Yet in their opposition to the legislation – and in their positive support for child-centric learning, equity, a focus on skills, democracy, autonomy and transparency – they found a single voice. This voice not only amplified the messages of the librarians, but also gave them greater profile.
As the article underlines, ‘the good school library and the democratic school strengthen each other. That’s why we have to stand for democratic values, in order to protect our long-term professional interest. We have to act proactively to maintain an optimal political environment which allows the school library to a democratic unit of the school; the information and learning centre where the student’s knowledge and creativity can take flight!’ Membership
Colombia – Libraries Find a Voice through Civil Society
A second paper looks at the Colombian library sector, and its journey from non-engagement in copyright reforms in 2011 to a groundswell in favour of change in 2016.
Copyright is at the heart of what libraries do. While on a day-to-day basis, they stick to the rules when making use of exceptions and limitations, it is usually reform that will deliver the best results for users. Fortunately, we are not alone in wanting to drive change, with organisations representing users also engaged in the same efforts.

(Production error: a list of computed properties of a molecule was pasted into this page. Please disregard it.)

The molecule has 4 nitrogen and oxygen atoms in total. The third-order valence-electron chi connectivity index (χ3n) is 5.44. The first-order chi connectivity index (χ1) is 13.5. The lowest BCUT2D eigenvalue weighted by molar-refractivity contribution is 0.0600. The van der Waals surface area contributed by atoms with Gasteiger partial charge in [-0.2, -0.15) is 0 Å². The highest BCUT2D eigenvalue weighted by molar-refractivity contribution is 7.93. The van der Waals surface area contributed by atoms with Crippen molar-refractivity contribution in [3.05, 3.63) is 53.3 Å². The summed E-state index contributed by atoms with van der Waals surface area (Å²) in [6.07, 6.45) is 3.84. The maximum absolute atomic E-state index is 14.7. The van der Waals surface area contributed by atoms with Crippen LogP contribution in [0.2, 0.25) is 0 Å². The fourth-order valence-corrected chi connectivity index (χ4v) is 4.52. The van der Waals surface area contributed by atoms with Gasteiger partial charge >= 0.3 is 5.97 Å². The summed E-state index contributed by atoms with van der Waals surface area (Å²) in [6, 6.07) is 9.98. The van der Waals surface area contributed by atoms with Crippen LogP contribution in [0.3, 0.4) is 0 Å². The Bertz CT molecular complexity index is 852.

In Colombia, there had previously been little focus on the possibility to engage with, and convince government. This changed, following the creation of Fundación Connector, which brought new skills and enthusiasm to the national library field. Through developing new tools and evidence, and supporting libraries in holding meetings, presenting at events and responding to consultations, it created a new energy in the sector. This means that libraries are now seen as an essential stakeholder in debates not just about copyright, but also about anything relating to access to information.
UK – Library Hosts Cryptoparties, Delivers Intellectual Freedom
Finally, an example from Newcastle, UK. This does not come from the Session at WLIC, but still illustrates a final way in which libraries can work with civil society as host and hub. In the case of Newcastle, it was through inviting privacy NGO the Open Rights Group to hold a cryptoparty at the City Library.
Privacy is essential to free access to information, implying that users can search for what they need without fear of surveillance or interference. Cryptoparties offer people knowledge and tools for doing this, and can provide a perfect fit for libraries which may not have the capacity in-house to do this. What libraries can offer is a space – one that is recognised and trusted by the community. Especially in the technical field, the importance of bridging the gap with less confident users is high, and the library can provide a means of doing this.
The Newcastle cryptoparty offers a great example of how a library with some autonomy can forge links with a civil society organisation that shares our values, but can also bring unique expertise.
A speaker at this year’s American Library Association Annual Conference described libraries as political, but not partisan. Promoting free access to information and free expression, especially when some would prefer to shut it down, is indeed a political mission. In achieving this, we have much to gain from working with – and seeing ourselves as – civil society actors.